Individualized Education and Competency Development of Croatian Community Pharmacists Using the General Level Framework

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Competency in pharmacy is the ability of the pharmacist to make deliberate choices from a repertoire of behaviors for handling situations and tasks in the specific context of professional pharmacy practice by using and integrating knowledge and personal values in accordance with professional role and responsibilities. (1) Knowledge can be assessed using various tools eg, examinations and questionnaires. (2) However, more sophisticated methods of testing are needed to assess skills, judgment, and attitudes in the context of clinical performance, eg, direct observation and objective structured clinical examinations (OSCEs). The assessment methods may include observation, review of documentation, surveys of those using pharmacy services, or role-playing using standardized or real patients. (3,4) It is also possible to assess competency by comparing pharmacists' behavior to documented, effective actions of other pharmacists in real pharmaceutical care situations.

By assessing the differences between the current and desired levels of pharmacist competencies, it is possible to develop an individual education plan aimed at achieving the desired level of competency. (5) Knowledge, skills, attitudes, and personal pharmacist values thereby receive real significance through experience in practice. Educational programs therefore should focus on integrating knowledge and practice. (6) In this way, education should be tailored to suit individual needs, taking into account the pharmacist's desire for advancement and professional development. (7) However, educational needs pertaining to the development of competency can be assessed at the level of the organization, and with regard to national or international plans or movements within the profession. (8) In 2007, the Global Education Taskforce, established by the International Pharmaceutical Federation (FIP), United Nations Educational, Scientific and Cultural Organization (UNESCO), and the World Health Organization (WHO), called for increased testing of competencies, additional educational programs and tools for their improvement, as well as international cooperation. (9) In attempting to sum up the common educational needs related to the development of competencies, various models for competency testing have been examined at the global level. (10)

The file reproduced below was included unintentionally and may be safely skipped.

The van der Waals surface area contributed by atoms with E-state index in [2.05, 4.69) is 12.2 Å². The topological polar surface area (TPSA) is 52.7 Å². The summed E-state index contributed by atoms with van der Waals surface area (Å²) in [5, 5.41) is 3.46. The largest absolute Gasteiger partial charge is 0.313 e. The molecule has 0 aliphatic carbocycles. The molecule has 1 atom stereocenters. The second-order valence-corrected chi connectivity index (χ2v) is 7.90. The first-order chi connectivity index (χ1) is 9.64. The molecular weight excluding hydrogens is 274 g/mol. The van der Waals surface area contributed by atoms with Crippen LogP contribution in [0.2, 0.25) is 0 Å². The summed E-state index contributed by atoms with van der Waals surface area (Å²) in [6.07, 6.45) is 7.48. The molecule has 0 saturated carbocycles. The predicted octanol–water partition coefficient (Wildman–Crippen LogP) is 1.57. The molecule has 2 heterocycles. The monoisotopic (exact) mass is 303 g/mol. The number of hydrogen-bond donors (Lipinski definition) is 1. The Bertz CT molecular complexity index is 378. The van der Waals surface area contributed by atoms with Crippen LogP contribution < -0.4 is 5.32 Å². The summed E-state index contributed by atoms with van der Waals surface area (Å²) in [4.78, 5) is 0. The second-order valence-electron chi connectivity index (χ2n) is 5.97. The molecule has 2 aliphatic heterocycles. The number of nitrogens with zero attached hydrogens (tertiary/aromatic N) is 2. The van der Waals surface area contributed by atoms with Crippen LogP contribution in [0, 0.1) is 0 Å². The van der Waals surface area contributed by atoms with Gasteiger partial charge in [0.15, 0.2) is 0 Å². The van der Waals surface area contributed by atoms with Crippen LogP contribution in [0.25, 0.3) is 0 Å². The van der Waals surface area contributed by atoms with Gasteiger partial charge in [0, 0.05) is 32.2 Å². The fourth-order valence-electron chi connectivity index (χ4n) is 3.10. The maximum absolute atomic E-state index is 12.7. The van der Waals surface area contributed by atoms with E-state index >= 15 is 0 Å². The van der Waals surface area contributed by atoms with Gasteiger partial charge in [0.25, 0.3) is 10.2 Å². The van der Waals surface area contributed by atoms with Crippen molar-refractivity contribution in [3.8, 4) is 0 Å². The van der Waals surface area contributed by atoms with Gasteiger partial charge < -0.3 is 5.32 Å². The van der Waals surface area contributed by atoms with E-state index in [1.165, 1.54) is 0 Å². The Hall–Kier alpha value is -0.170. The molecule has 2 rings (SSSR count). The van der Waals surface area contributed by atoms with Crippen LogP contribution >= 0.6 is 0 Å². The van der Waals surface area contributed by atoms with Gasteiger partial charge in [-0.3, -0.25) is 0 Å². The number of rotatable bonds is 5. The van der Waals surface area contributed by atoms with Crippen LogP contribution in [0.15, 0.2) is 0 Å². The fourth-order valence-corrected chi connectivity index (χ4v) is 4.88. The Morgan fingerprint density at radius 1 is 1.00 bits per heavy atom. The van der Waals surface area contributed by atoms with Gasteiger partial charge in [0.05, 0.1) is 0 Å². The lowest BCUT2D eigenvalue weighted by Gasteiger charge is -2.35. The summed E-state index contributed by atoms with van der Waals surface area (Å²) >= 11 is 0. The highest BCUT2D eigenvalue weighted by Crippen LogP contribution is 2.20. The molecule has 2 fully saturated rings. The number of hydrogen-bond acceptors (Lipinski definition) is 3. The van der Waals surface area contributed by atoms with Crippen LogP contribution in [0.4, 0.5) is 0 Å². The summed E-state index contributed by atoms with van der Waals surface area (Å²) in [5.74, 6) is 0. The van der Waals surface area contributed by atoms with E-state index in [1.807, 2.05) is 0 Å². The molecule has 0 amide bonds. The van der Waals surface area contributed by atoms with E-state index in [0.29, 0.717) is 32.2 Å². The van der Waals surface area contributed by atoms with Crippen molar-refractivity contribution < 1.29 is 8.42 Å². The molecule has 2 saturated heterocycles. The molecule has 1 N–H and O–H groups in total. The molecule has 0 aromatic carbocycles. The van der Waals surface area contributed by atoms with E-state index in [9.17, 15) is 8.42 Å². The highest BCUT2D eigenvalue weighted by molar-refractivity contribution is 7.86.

In 2005, the Competency Development and Evaluation Group developed the General Level Framework (GLF). (11) The GLF is in use for competency testing of pharmacists in hospital and community settings in Great Britain, (12) Australia, (13) Croatia, (14) Singapore, and Serbia. (15) The GLF contains a detailed description of knowledge, actions, and skills that should be applied by a pharmacist in delivering competent pharmaceutical patient care. There are 4 competency clusters: delivery of patient care, problem-solving competencies, personal competencies, and management and organization competencies. The delivery of patient care cluster is comprised of 8 different competencies (Table 1), and was selected by researchers to evaluate and develop the community pharmacists' professional competence level in Croatia. Each of these competencies has several statements that define the competency, known as behavioral statements (Table 1). All 26 behavioral statements can be evaluated through a monitoring method, ie, observation of performance in real situations involving the delivery of pharmaceutical care.

Croatia has a population of 4.5 million. Pharmacies are a part of the primary health care system, and there are 2,773 registered pharmacists working in community pharmacies. Pharmacist licenses are renewed every 6 years by the Croatian Chamber of Pharmacists based on points collected through CPD programs or mentoring. It is not an obligation for pharmacists in Croatia to keep a learning portfolio, and it is not yet part of the licensing process. In Croatia, like in other Eastern European countries, the primary role of community pharmacists remains the traditional role of dispensing, supplying, and compounding medicines, with few structured clinical engagements and little advanced collaborative practice. …